Wednesday, April 21, 2010

EPA Lead Paint Rules: Are you Ready?

This is a letter WDDA Advisory Committee member David Steele wrote to Rebecca Morley, executive director of the nonprofit National Center for Healthy Housing, in response to her quote in a recent Washington Post Article. The article, EPA rules on lead paint in home renovations will soon take effect, is by Deborah K. Dietsch.

Dear Ms. Morley,

Your comments recently printed in the Washington Post are hard to swallow. You were quoted as saying “contractors have had "plenty of warning" about the new rules”. As a small business owner, a former social worker and participant in the first Earth day I have been an advocate for conservation and a safe environment since the mid 1960’s. I’ll compare my commitment to healthy housing to anyone. What I find hard to take is the arrogance of advocates and regulators who assert opinions as if they are absolute and superior to all others. Do you think I and my peers knew by some sort of telepathy that these regulations had been passed and recorded in the Federal register? I am better informed than most of my peers and yet I knew nothing – not one hint of these new regulations until January of this year.

Only recently has the industry begun to hear of these regulations. If a grass roots effort were not active most contractors would still know nothing of this issue. Are you so callous to the well being of the millions of men and women who make a living in the remodeling industry that you are unable to admit that the EPA has horribly mismanaged this issue? Making a splash on Earth day is hardly worth the price that will paid if those of us in compliance are denied work because we’re underbid by un-certified firms, if a large percentage of these jobs are tackled by unqualified homeowners or remodelers willing to operate below the radar. More children will be exposed, not less.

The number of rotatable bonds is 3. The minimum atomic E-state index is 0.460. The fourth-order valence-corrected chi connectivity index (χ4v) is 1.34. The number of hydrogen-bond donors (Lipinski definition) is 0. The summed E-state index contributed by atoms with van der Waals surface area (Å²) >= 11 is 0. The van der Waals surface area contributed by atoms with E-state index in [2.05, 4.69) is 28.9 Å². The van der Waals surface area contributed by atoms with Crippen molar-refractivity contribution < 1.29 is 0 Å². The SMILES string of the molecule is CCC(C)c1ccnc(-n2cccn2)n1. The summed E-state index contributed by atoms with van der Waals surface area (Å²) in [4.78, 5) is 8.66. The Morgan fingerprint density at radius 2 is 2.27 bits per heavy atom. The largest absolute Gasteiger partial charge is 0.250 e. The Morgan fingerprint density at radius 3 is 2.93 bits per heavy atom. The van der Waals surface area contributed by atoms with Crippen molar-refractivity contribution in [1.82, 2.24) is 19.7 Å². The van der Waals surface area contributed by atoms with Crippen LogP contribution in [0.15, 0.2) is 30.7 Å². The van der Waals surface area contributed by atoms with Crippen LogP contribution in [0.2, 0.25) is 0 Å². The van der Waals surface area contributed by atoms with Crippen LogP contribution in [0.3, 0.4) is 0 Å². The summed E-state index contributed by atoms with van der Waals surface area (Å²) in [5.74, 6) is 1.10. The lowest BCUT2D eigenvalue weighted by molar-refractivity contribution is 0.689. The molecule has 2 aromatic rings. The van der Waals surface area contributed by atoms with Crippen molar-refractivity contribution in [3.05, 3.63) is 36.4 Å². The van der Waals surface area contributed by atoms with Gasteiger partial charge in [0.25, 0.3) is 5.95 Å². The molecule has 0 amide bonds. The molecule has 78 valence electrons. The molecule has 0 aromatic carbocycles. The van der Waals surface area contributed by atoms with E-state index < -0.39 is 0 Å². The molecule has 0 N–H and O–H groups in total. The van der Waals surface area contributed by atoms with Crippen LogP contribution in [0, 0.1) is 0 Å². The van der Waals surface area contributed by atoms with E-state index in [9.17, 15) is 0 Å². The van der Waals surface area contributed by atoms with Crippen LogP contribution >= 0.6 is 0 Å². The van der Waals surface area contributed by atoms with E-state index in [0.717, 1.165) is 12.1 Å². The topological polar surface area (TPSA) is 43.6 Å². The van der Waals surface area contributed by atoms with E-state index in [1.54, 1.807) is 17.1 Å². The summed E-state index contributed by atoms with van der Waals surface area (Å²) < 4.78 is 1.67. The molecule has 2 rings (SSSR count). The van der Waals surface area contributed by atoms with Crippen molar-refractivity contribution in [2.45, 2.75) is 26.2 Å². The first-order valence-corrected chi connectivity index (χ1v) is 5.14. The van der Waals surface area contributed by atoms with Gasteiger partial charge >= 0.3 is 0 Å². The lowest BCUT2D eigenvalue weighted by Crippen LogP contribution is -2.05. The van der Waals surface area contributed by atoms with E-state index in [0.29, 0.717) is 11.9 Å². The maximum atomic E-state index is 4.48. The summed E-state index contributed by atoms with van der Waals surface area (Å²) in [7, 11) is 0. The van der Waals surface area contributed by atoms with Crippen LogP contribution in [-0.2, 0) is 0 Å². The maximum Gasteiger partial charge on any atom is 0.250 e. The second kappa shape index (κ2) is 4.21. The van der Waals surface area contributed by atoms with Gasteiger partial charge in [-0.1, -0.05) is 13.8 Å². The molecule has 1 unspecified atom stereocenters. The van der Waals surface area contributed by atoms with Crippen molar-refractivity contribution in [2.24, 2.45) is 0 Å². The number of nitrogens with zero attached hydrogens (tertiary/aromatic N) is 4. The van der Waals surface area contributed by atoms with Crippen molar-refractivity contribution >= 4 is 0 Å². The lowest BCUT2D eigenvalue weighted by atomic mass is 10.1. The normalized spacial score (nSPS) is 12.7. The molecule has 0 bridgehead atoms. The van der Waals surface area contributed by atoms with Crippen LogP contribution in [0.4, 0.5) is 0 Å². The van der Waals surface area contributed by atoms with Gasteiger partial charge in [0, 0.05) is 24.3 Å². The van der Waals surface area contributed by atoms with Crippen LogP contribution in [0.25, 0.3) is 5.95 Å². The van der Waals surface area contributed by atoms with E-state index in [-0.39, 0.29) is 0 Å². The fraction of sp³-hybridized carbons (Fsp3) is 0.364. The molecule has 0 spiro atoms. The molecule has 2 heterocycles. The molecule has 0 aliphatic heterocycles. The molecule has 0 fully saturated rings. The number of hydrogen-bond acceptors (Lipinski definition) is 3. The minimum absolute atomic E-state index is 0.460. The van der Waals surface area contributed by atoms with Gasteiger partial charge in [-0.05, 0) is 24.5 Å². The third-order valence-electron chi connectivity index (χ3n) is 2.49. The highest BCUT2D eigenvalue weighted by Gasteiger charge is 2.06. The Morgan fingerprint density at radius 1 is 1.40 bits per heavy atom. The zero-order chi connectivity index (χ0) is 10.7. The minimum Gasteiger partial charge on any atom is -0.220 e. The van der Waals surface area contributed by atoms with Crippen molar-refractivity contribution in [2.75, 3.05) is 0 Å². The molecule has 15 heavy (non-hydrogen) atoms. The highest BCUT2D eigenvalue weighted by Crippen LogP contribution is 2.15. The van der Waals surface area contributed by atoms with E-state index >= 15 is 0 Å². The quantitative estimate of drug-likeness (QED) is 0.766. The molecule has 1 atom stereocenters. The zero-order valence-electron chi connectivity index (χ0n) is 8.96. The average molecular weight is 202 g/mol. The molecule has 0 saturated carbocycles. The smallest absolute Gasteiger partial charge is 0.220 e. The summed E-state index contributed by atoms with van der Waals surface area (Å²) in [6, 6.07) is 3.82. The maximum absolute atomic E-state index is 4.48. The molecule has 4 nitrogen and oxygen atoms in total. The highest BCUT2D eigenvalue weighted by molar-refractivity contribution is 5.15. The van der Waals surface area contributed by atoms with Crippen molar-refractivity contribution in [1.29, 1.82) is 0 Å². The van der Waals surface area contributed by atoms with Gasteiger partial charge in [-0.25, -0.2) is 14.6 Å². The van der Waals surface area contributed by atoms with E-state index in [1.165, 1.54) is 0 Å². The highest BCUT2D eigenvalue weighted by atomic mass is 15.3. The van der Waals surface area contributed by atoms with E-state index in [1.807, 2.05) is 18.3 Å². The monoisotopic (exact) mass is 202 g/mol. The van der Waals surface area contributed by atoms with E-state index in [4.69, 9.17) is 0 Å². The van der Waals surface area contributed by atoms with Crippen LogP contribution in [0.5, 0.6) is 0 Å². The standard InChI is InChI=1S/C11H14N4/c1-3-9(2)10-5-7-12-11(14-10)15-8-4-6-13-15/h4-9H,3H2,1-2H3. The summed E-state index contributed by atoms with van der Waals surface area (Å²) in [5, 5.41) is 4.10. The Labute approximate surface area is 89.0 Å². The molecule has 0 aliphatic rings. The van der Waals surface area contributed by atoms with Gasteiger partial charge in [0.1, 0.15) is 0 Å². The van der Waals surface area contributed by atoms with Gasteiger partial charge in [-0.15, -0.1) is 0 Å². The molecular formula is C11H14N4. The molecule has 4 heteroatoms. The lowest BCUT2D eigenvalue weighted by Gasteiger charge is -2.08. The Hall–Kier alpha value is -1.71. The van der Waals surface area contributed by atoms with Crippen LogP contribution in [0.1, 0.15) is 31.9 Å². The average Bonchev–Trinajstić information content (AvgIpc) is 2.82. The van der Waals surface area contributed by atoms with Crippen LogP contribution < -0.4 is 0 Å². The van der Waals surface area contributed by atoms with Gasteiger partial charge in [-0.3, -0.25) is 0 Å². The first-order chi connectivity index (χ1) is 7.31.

EPA has grossly underestimated, in the sloppiest fashion imaginable, the cost of compliance. The estimated additional cost of $8.00 to $167.00 per job is laughable. Angela Hoffman wrote me, after promising to send me the financial analysis EPA performed, that the EPA used a “straight line mathematical formula” to arrive at the estimate of $35.00 per job (this admission occurred after she asserted in a meeting we held at OMB that “the EPA never estimated $35 per job, that the $35.00 figure was in only one misconstrued press release”). Does anyone, anyone at all understand what a “straight line mathematical formula looks like? New math was bad enough. In the parallel universe that is Washington DC this might pass for a plausible explanation ; out here in the sticks we expect more. Pray tell, what job could ever incur just $8.00 in additional cost?

I am eager to do what is right for my customers, my employees and my community I am in favor of reasonable and effective efforts to protect anyone at risk of lead poisoning. What I am against is regulation that is unclear, difficult to implement, an open invitation for ruinous litigation and the demonization of the hard working men and women who live by the sweat of their brows and the work of their hands. Despite your confident and misguided belief to the contrary there has not been sufficient time to prepare. EPA has had sufficient time. After all they have been driving this truck. The EPA’s performance, the abysmally inadequate job they’ve done is plain for all to see. Your assertion that they will have 150,000 trained by April 22, 2010 is an absurd and patently false claim designed to cover up their pitiful performance. Sadly in this age they are unaccountable. You may feel that a $37,500 per day/per occurrence fine is just, I don’t. However, I’m willing to risk all the liability this regulation exposes me to, if the EPA staff and their enablers are subject to the same fine for their failings. What do you say Rebecca? How about a little accountability in DC?

Dave Steele
The Window Gallery

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